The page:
Sensory modulation in Acute Mental Health wards: a qualitative study of staff and service user perspectives
The goal of reducing seclusion and restraint in acute mental health services has resulted in the exploration of alternative methods for managing agitated and aggressive behaviour (OHagan, 2006). Sensory modulation intervention has been identified as a potential alternative to more coercive practices by supporting service users to self-regulate when distressed or agitated within acute mental health settings. The approach utilises sensory based equipment, strategies and environments to assist people in optimizing arousal levels and engagement in everyday life. This is an emerging approach within mental health care and there is a need for further research to support its development and application, and provide evidence of its efficacy. The purpose of the research outlined in this report was to explore the feasibility of using sensory interventions in acute psychiatric services with the specific aims of:
• Understanding service users’ experience of using sensory modulation as a tool for the de-escalation of arousal. • Exploring staff member perspectives of using sensory modulation as an intervention for the de-escalation of arousal. • To identify specific facilitators and barriers to implementing sensory modulation interventions in acute mental health wards.
The qualitative data reported in this document was gathered through service user and staff focus groups and individual interviews. Thematic analysis of the data provided insights into the process and outcomes of sensory modulation practice. The findings suggest that sensory interventions are viewed by both staff and service users as being effective in modulating arousal and promoting de-escalation. Three key outcomes of sensory modulation were identified in the participant accounts, all of which support de-escalation of arousal:
• Sensory modulation was perceived as an effective tool for inducing a calm state in the majority of people that used it. • Sensory modulation supported the rapid building of trust and rapport for both service users and staff members. • Sensory modulation facilitated the development of service users’ self-management, increasing their awareness and ability to regulate their own arousal levels.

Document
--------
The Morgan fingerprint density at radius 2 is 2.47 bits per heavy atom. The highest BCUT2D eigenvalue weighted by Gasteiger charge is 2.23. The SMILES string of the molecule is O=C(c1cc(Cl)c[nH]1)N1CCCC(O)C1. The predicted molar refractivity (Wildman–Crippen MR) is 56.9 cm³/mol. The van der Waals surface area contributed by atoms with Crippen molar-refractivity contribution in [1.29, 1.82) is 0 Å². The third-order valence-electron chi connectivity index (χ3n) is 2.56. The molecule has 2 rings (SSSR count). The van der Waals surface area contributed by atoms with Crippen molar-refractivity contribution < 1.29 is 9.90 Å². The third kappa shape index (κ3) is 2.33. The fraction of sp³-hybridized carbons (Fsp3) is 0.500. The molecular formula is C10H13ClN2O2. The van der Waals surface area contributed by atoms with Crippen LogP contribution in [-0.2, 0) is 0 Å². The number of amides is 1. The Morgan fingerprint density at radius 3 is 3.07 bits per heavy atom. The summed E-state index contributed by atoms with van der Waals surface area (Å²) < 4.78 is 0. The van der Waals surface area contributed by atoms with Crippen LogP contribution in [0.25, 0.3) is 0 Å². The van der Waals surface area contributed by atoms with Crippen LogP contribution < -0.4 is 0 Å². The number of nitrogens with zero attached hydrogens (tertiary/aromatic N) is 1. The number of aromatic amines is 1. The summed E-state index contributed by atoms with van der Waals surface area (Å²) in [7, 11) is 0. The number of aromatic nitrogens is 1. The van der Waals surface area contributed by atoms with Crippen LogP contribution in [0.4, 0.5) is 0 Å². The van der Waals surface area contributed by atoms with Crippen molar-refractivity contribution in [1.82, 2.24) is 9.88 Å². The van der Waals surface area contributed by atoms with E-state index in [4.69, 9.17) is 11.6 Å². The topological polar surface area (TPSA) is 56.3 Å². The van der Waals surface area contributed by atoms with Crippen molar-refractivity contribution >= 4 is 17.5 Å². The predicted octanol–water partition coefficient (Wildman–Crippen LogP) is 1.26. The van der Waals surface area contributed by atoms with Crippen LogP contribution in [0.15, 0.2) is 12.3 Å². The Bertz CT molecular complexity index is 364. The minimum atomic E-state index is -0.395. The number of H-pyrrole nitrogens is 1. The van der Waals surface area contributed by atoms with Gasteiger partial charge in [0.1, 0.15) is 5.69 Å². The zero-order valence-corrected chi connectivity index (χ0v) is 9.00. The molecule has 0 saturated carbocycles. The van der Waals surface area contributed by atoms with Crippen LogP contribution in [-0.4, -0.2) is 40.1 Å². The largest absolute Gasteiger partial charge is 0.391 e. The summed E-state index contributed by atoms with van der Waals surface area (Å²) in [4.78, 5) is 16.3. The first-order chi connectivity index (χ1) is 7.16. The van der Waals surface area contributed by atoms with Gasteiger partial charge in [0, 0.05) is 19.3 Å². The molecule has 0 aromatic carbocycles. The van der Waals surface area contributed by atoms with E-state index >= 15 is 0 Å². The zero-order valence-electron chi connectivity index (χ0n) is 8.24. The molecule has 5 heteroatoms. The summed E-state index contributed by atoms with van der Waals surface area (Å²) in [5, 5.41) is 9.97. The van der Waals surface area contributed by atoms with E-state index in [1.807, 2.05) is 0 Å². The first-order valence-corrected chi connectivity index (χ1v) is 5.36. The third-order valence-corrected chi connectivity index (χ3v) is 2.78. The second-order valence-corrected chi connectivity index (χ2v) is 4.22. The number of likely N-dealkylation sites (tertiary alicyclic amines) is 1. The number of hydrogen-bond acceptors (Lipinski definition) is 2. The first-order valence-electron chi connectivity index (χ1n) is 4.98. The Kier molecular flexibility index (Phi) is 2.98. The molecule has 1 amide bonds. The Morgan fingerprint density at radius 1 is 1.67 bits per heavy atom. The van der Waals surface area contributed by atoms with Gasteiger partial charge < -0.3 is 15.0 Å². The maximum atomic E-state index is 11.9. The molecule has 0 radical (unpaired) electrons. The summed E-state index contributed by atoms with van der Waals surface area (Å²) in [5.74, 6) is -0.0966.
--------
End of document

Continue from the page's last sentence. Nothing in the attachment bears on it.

In addition to these intervention outcomes, the findings shed light on the process of sensory modulation and specifically the mechanisms that support the above outcomes. Seven aspects of the intervention were noted as being significant in the participant accounts:
• Creating a sense of safety • Soothing through the sensory input • Distracting attention from distressing thoughts, emotions and perceptions • Stabilising or ‘grounding’ through the sensory input • Creating positive associations • Creating a sense of control • Supporting expression and release of thoughts, emotion and energy.
These mechanisms interacted in a dynamic process as service users shifted their attention to their bodies and immediate environment, and engaged in a whole sensory experience created by the room, equipment and the supportive presence of a staff member. The findings also highlighted important considerations in implementing the sensory modulation approach; including the set up of the room and use of specific equipment, how staff members can best support service users to access and benefit from the intervention and what organisations need to consider when developing and maintaining a sensory approach within an inpatient service. Overall, participant responses reflected a high level of acceptability and a belief in the efficacy of the intervention. However, sensory modulation must be seen as one component of organisational change process if it is to have an impact on seclusion and restraint rates. Attention needs to be given to relevant policies, leadership and training if the intervention is to be used effectively as a routine and effective addition to practice.